3

3.1 Computer Classification.
To classify computers we can use many different types of methods. Main method will be computer generations. Under computer generations we can see five generations classified under technical terms that use on the computers.
1) 1st Generation (1940-1956) – Used vacuum tubes.
2) 2nd Generation (1956-1963) – Used transistors.
3) 3rd Generation (1964-1971) – Used integrated circuits(IC).
4) 4th Generation (1972-2010) – Used microchip or central processing unit (CPU).
5) 5th Generation (2010 and Beyond) – Artificial intelligence (AI).

1) 1st Generation (1940-1956).
First generation of computers began with using vacuum tubes as the basic components for memory and hardware, and was regularly huge, taking up whole rooms. These computers were extremely costly to work and notwithstanding using a lot of power, the main computers produced a considerable measure of heat, which was frequently the reason for breakdowns. These original computers depended on “machine language”. These computers were restricted to taking care of one issue at any given moment. It would take operators days or even a long time to set-up another issue. Input depended on punched cards and paper tape, Output was shown on printouts. The two eminent machines of this period were the UNIVAC and ENIAC machines. The UNIVAC was the first business computer, it conveyed to a business customer, the U.S. Statistics Bureau in 1951. The ENIAC was produced by Army Ordnance to process World War II ballistic terminating tables. It measured 30 tons and used 200 kilowatts of electric power.

UNIVAC computer at the Census Bureau
? Advantages
• Vacuum tubes were the only electronic component available this period.

? Disadvantages
• The size of computers was very large.
• Computers depended on only machine language.
• The computers heated very soon.
2) 2nd Generation (1956-1963).
This generation using the transistors for replacing vacuum tubes, the transistors first invented in 1947 at Bell Labs. Transistors weren’t used significantly in computers until the end of the 1950s.In any case they were better than the vacuum tubes, making computers smaller, faster, cheaper and less heavy on electricity use. More reliable and more energy-efficient, than first-generation predecessors, the language evolved from cryptic binary language to symbolic (Assembly) languages. They still relied on punched cards for input and printouts for output.

? Advantages
• Smaller than first generation computers.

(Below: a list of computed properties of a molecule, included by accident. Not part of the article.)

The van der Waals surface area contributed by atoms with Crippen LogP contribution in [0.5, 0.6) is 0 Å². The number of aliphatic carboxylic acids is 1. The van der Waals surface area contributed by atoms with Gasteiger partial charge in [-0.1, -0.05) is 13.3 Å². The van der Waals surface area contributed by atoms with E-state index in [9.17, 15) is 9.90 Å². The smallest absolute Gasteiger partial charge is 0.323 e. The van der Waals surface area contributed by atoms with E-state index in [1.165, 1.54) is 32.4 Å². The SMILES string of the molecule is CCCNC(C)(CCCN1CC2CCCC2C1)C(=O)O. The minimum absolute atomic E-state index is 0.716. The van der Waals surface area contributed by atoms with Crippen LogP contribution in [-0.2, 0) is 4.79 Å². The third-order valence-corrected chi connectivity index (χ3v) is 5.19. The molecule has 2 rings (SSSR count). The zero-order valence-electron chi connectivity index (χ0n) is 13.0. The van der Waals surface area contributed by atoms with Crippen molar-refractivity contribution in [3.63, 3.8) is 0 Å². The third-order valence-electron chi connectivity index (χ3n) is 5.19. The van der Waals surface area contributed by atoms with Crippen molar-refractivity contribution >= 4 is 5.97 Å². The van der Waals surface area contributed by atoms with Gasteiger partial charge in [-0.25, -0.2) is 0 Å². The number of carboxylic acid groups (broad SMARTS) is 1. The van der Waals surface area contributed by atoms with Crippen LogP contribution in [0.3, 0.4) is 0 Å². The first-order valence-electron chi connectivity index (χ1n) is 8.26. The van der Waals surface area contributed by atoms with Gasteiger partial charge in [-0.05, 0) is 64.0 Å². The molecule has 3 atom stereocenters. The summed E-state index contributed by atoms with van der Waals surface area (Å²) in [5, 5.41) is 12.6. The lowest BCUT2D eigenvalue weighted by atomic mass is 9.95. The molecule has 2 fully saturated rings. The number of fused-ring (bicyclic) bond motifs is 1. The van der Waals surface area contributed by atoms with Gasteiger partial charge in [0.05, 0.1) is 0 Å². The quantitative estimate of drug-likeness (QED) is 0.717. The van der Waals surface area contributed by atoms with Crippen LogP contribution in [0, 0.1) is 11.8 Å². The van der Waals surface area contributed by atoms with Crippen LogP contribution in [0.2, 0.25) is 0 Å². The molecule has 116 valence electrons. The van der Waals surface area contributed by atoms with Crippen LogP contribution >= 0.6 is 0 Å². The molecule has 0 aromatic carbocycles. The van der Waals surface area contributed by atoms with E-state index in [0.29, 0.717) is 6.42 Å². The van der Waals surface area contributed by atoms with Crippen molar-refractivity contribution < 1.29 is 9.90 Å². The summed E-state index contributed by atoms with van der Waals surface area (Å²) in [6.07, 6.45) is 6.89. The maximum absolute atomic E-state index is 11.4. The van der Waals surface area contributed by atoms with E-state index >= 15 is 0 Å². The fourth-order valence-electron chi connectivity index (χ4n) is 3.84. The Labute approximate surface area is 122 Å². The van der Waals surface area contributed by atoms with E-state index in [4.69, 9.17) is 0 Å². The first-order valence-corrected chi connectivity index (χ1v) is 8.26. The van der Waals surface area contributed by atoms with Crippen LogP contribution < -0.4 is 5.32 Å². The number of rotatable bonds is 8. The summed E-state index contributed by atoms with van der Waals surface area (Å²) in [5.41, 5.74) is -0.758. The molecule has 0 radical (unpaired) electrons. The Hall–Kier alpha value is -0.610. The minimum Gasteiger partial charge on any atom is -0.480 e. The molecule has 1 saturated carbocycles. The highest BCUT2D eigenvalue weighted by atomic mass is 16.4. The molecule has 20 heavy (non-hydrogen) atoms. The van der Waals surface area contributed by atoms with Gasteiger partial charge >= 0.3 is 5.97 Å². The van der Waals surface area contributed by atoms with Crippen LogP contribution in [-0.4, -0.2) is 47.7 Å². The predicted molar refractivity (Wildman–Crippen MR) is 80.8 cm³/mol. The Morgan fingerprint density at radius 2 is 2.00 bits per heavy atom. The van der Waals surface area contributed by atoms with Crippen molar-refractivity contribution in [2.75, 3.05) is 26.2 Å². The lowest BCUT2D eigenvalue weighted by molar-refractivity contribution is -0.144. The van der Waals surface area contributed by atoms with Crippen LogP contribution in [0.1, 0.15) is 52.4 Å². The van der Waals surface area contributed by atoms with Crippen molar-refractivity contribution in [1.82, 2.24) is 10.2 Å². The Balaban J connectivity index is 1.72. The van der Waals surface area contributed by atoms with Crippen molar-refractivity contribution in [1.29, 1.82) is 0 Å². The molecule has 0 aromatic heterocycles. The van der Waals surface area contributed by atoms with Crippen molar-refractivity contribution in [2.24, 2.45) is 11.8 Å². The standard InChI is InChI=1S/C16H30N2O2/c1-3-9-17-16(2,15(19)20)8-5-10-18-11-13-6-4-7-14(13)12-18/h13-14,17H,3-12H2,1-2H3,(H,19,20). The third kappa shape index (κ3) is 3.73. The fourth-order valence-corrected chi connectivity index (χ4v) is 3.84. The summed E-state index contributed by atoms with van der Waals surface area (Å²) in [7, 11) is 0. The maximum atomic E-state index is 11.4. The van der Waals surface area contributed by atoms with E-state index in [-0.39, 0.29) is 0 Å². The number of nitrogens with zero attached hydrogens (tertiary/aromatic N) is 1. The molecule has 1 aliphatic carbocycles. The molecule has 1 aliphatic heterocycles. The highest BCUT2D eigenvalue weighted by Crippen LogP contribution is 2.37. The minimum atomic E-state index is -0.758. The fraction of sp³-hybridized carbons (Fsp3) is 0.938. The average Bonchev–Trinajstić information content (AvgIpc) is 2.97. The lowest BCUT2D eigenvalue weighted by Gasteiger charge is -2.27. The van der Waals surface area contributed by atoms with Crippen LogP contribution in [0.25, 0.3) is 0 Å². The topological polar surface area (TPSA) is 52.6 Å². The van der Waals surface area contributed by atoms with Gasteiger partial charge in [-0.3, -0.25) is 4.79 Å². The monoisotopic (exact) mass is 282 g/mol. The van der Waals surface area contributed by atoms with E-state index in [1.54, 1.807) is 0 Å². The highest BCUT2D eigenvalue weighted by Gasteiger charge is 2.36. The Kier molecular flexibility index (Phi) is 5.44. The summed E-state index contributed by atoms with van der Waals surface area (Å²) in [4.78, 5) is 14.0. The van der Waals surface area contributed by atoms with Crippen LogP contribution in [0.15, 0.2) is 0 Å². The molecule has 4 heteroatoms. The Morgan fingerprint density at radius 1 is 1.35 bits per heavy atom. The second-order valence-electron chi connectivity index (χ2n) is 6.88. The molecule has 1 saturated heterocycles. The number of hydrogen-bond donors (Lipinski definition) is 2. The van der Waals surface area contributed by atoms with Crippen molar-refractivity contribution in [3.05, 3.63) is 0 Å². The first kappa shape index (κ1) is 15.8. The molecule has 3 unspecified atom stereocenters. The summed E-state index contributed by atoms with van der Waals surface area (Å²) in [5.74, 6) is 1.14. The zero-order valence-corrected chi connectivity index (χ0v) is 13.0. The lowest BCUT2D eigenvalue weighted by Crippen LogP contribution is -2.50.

• Accuracy improved.
• Computers were more reliable.

? Disadvantages
• Still using punch cards for input.
• Cooling system was required.
• Can be used for only specific purposes.

3) 3rd Generation (1964-1971).
Third generation of computers developed by the integrated circuits, a single integrated circuit has many transistors, resistors and capacitors along with the associated circuitry. By this phase, transistors were now being miniaturized and placed on silicon chips, called semiconductors. This generation massive increased the speed and efficiency of these computers. These were the first computers where users interacted using keyboards and monitors who interfaced with an operating system, a significant leap up from the punch cards and printouts. As a result of these advances third generation computers became cheaper and smaller than their predecessors.
? Advantages
• Smaller in size as compared two previous generations.
• More reliable than previous generations.

• Less expensive.
• Used mouse and keyboard for input.

? Disadvantages
• Air conditioning was required.
• Exceedingly modern technology required for the assembling of IC chips.

4) 4th Generation (1972-2010)
The fourth generation computers started with the invention of microprocessor, as thousands of integrated circuits were built onto a single silicon chip. Ted Hoff produced the first microprocessor in 1971 for Intel. It was known as Intel 4004.The year 1981 IBM Company was designed first computer for home use.1984 saw the Macintosh introduced by Apple. Examples for the fourth generation computers are Apple Macintosh and IBM computers. The size of latest Microprocessors is usually one square inch. It can contain millions of electronic circuits. Latest Microprocessors manufacturing companies are Intel, AMD, and Apple.
? Advantages
• More powerful and reliable than all previous generations.
• General purpose.
• No air conditioning required.

• Smaller in size as compared all previous generations.

? Disadvantages
• Exceedingly modern technology required for the assembling of Microprocessor.
5) 5th Generation (2010 and Beyond)
Fifth generation computing devices, based on artificial intelligence, still scientists are working hard on it. The use of parallel processing and superconductors is helping to make artificial intelligence a reality. They are trying to create a computer with real IQ with the help of advanced programming and technologies. IBM Watson computer is one example for that. The goal of fifth-generation computing is to develop devices that respond to natural language input and are capable of learning and self-organization. The advancement in modern technologies will revolutionize the computer in future.